Adding new pages is also fairly easy—just hoover the mouse over the navigation bar and click add. Unlike most website builders, Yola doesn’t simply add a blank page—they offer layout options, which makes it simpler to set up pages. A new page can be added with various column options, or just a blank template. The column option (which can be added to any page) helps keep the site organized and is a boost for users who aren’t skilled in design. Additional options like headings and backgrounds are available under the Page tab. Navigation can be edited just by selecting the navigation bar. The navigation can be divided into pages and one level of sub pages—that’s fine for most simple sites, but websites with a lot of pages would need additional sub pages to really keep things organized. Unfortunately, that’s not possible with Yola. Most changes are done in the WYSIWYG editor, though there’s a style tab for a few options that aren’t. This tab helps create a universal look across all the pages with unifying fonts, colors and backgrounds. The site tab offers access to settings, stats and other options, while the SEO tab (available only in paid packages) provides search engine tools.
Adding a Store to Yola
Yola has two options for selling products—through a PayPal widget, or with their built-in storefront. The PayPal app is very basic, but gets the job done for free. PayPal will be familiar to most customers (as well as store owners) and allows users to add prices, images and descriptions.
Yola’s storefront option is about $23 a month—there’s no free trail, but according to a customer service representative, the first month is refundable for users who aren’t happy with the platform. The built-in storefront expands from the PayPal widget’s basic options, allowing for features like tracking inventory, and communicating with customers.
Adding a Blog to Yola
The one element that Yola doesn’t have built-in is a blog platform. Users can import a Tumblr feed through a widget, but can’t directly add blog posts like many website builders allow. Because of this, Yola isn’t ideal for a blog, though the widget makes it possible to add a blog as a sub page to a business site.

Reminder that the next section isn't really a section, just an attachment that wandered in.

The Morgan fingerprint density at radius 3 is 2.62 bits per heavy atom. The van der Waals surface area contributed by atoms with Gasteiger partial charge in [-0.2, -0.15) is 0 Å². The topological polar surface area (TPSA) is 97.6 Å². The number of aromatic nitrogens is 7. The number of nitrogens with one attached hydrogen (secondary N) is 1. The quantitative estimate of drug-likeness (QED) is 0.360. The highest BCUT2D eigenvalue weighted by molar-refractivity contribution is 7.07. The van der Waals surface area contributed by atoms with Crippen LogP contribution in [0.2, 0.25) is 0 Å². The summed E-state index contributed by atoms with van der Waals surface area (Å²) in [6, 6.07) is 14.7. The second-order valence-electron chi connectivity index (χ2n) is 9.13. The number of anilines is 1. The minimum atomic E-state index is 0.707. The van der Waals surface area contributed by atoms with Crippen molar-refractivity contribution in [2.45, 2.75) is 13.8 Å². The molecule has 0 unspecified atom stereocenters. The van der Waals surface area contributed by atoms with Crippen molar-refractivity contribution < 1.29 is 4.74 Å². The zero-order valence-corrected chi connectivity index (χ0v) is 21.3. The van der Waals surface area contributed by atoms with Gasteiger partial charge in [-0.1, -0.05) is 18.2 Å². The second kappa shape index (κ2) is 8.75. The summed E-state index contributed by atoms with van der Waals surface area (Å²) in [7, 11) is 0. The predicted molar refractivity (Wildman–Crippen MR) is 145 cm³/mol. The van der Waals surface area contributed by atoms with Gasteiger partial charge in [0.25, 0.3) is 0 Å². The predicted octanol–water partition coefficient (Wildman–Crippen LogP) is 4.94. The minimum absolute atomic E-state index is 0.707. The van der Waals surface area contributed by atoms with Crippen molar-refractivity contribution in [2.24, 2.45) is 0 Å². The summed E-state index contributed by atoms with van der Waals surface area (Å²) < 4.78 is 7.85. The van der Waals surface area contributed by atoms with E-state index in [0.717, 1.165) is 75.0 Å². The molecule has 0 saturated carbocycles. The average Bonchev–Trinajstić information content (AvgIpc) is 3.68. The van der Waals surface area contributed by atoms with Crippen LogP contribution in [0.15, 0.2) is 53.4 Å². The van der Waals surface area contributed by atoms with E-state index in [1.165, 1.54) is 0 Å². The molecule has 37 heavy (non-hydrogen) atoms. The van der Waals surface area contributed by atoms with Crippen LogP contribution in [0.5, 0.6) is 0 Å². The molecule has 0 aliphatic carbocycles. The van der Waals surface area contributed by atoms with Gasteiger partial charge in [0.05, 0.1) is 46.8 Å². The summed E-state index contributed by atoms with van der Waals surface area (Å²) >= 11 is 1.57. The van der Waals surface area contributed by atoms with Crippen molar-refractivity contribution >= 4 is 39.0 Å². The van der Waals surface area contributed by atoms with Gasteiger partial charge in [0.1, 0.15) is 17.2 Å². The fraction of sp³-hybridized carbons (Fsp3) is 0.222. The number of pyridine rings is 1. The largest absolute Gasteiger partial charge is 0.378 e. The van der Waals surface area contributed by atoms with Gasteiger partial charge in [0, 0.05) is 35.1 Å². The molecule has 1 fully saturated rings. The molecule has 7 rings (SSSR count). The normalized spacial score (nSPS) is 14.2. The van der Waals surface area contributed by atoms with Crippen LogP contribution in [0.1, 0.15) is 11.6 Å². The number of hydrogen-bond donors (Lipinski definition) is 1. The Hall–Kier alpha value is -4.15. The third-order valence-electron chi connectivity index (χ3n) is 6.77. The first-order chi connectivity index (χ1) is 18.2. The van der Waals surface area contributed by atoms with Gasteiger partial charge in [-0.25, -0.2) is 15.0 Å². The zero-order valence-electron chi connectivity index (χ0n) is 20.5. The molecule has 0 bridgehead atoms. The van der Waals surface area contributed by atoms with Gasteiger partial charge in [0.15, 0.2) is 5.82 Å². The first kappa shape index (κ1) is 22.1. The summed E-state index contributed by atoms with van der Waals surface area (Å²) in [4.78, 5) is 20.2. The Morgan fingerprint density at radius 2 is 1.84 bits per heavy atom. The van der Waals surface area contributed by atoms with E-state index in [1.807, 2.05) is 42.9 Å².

Yola Review: Final Verdict
Yola has a lot of features built right into the editor. The help center is a small box in the corner users can access without opening a second browser window—with articles, online chat and email easily accessible. The help team was quick to respond to our questions and answered thoroughly. A photo editor is also built right in, and many of the widgets can be used directly within the editor with no additional steps. Yola is also well-organized. Between the tabs and search box, it’s easy to find widgets and page elements. Items are just dragged and dropped into the WYSIWYG editor, making an all around simple platform. While there’s a lot to like about Yola, the navigation is limited to just two levels, so it’s not the best platform for complex sites with a lot of pages. Without an integrated blog platform, it’s also not ideal for creating a blog. Yola’s free version allows users to create three pages on a site with a Yola sub domain. The $5.95 a month basic package has unlimited pages and a custom domain. It’s not until the Silver $12.95 a month package before the Yola advertisement at the bottom is removed, and the unlimited $24.95 package offers even more options. Discounts are available when purchasing a year at a time as well. Overall, Yola is quite well organized and simple—but before making a decision its worth considering other platforms we rate higher.